“How is this computer going to make a decision on what’s the right and wrong thing in a school with over 3,000 kids?” she said. “We have cameras now every two feet, but you can’t get a machine to do everything a human can do. You can’t automate the school. What are we turning these schools into?”

Some technology and civil liberties experts argue that the camera software has no proven track record for preventing school violence, an increasing issue in schools across the country.

Avigilon, which was bought by Motorola Solutions for $1 billion last year, says its algorithm allows risky behavior to be spotted with superhuman speed and precision.

Elizabeth Laird, current senior fellow at the Center for Democracy & Technology, however, says the system has not had much public testing for validity or long-term impact.

Because the system is so new and still considered “experimental,” there are factors that remain unclear, like how its data and performance will be regulated, measured and tested for flaws.

She fears the system will diminish an environment where students feel they can express themselves freely and think independently.

“We’re seeing that the uses of AI and technology like this are coming with unintended consequences, things the education sector has not experienced before, that may endanger the students it intends to protect,” she said.

Avigilon’s technology does not use facial-recognition software, and Laird fears that students could be wrongfully identified as dangerous based solely on what they wear or where they walk.

This component, however, could be what sets the system apart from other surveillance technology. An individual can be tracked as long as their body is on camera, not necessarily their face.

If the AI system is approved, Broward County will spend more than $600,000 in federal and local funds to install it in the high school campuses.

Kenneth Preston, a Broward high school senior who has criticized the district’s spending in the past, fears the surveillance will be used to target individuals.

“Maybe Johnny isn’t performing exceedingly well, so let’s track him to see why. And you don’t even have to sit by those cameras to watch him. It’s a system that can be abused and will be abused.”

Broward County schools have not yet been given the green light to install the system. Whether the Avigilon contract wins final approval from county leaders in the coming weeks or not, there is no denying that the Marjory Stoneman Douglas High School tragedy has spurred schools across the country to take a closer look at their security and make student safety a priority.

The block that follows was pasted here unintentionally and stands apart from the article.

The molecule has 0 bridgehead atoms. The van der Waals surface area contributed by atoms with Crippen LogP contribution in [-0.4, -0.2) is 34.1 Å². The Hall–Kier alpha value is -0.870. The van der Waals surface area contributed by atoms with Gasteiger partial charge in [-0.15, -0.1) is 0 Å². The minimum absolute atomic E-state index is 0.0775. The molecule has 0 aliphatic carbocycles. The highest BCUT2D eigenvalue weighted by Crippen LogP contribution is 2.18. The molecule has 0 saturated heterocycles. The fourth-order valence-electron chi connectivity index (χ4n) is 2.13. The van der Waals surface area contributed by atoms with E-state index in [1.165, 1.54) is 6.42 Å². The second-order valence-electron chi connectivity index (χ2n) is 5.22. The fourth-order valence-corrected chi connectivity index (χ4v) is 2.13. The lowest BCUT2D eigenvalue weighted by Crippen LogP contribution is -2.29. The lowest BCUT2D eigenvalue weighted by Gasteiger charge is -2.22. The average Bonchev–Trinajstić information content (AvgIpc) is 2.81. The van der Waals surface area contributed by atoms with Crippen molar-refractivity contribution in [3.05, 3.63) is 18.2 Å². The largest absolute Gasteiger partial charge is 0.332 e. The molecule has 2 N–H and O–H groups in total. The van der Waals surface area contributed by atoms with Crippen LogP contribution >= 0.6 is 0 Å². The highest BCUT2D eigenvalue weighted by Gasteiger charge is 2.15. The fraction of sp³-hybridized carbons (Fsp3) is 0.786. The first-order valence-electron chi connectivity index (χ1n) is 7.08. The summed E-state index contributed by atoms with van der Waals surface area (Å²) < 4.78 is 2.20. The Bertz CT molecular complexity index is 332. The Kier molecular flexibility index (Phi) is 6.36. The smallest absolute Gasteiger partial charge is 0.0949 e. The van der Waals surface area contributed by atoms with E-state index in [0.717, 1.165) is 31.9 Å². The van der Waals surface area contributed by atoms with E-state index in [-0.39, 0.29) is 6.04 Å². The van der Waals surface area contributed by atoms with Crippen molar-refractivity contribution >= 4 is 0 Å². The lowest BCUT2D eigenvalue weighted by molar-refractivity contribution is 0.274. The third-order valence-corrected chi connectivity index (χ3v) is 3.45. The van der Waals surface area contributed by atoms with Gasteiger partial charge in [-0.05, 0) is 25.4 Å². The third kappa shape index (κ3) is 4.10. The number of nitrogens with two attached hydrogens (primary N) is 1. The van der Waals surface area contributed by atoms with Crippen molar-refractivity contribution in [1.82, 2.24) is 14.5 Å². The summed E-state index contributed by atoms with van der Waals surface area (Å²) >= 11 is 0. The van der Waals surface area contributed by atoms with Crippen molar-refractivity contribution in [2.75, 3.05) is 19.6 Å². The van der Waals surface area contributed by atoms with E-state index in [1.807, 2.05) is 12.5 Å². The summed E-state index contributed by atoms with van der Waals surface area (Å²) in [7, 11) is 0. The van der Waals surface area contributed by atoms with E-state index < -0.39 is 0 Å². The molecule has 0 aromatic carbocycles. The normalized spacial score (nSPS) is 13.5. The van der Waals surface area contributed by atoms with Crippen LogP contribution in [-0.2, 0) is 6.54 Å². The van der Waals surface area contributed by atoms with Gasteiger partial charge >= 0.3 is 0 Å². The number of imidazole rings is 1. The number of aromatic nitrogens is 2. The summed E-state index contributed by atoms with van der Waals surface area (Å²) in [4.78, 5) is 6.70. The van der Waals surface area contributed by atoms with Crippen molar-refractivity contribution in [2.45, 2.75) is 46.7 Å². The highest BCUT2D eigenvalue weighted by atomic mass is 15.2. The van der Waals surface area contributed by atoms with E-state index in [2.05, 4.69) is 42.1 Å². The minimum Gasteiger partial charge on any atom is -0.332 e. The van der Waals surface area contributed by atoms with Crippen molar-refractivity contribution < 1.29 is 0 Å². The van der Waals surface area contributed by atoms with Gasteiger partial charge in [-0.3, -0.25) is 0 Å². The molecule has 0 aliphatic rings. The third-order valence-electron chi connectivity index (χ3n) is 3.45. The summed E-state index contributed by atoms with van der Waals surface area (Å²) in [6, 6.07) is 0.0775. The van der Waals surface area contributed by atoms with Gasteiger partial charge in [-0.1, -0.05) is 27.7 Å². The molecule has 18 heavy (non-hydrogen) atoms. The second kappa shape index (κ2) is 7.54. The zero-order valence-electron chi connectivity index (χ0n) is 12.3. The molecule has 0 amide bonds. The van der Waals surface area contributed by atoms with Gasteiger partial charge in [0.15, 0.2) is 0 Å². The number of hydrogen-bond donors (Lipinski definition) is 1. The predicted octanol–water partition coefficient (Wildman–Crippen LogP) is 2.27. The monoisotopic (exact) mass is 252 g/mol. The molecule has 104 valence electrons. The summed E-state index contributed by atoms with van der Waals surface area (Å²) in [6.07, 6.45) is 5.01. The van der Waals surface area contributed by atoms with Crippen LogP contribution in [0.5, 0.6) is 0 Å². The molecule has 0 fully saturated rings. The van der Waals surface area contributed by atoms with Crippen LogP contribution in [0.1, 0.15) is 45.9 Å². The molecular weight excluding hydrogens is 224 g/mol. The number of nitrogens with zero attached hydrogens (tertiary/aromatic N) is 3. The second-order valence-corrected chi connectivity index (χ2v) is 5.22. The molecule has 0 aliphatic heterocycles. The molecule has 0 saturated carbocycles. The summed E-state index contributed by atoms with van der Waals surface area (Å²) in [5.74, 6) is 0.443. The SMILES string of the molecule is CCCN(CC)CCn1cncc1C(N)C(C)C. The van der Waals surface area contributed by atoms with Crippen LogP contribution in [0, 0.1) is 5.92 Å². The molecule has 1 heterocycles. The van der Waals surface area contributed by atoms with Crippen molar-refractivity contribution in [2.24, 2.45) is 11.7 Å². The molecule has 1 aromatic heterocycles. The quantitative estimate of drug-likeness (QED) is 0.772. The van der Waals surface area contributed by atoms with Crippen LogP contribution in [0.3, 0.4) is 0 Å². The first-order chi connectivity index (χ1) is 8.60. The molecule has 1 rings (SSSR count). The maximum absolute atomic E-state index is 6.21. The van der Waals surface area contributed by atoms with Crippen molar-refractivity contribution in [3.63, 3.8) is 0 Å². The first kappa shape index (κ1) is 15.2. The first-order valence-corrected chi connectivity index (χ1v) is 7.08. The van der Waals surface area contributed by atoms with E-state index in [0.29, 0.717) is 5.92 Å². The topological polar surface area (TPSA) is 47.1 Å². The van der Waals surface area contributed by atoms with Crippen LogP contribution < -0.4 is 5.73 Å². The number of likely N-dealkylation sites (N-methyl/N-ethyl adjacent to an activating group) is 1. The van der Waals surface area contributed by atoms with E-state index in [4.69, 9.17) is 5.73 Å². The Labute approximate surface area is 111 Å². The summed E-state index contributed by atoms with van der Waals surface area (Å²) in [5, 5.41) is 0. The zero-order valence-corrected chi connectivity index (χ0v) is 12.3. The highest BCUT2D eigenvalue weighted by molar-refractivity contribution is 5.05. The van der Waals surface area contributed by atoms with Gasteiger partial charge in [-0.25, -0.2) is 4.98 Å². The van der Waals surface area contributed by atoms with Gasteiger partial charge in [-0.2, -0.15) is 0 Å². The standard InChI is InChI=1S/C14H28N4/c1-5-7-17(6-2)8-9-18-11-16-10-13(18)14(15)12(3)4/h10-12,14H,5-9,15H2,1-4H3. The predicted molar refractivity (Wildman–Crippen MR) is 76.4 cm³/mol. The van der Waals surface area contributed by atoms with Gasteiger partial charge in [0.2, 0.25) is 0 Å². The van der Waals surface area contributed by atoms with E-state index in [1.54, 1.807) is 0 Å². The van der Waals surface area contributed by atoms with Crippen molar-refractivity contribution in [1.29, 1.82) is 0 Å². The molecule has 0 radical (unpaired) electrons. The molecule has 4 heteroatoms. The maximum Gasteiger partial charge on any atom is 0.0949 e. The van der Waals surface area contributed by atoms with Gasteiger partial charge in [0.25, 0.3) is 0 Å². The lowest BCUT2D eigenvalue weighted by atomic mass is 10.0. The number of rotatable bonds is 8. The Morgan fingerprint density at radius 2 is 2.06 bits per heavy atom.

About the Author

Katie Malafronte

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Katie Malafronte is Campus Safety’s Web Editor. She graduated from the University of Rhode Island in 2017 with a Bachelor’s Degree in Communication Studies and a minor in Writing & Rhetoric. Katie has been CS’s Web Editor since 2018.

Conservative Activist Attacked on UC Berkeley Campus

Conservative Activist Attacked on UC Berkeley Campus

While recruiting students for a grass-roots conservative organization at the University of California Berkeley last week, an activist was confronted by two men. One of them began pushing him repeatedly and then punched him in the face.

The UCPD said that officers responded Tuesday afternoon to a “report of disturbance,” on upper Sproul Plaza, a center of student activity, according to CNN.

Hayden Williams, who is not a student at UC Berkeley, works for the Leadership Institue, which helps conservative students and clubs on campuses.

He was asked by the group Turning Point USA to assist them in recruitment.  The group is meant to be a network for Americans on college campuses and in high schools.

Williams, 26, has injuries to his face, police say, and the incident was captured on multiple witness’ phones. On Tuesday, it was announced by UC Berkeley officials that the police were preparing to apprehend a suspect on a felony charge.

“They’re willing to use violence if they think you’re being too controversial,” Williams said.

During the week following the incident, campaigns have been led by activists at UC Berekely and nationally, questioning how the school and police would respond.

“Wonder if it would be the same if a conservative beat up a leftist on the Berkeley Campus?” President Trump’s son, Donald Trump Jr., tweeted Tuesday afternoon.

Within days of the attack, authorities said they had identified a possible suspect. Campus activists, however, felt the response time was too slow.

Charlie Kirk, founder of Turning Point USA asked, “A conservative is the victim of a vicious attack, and no one is held responsible?”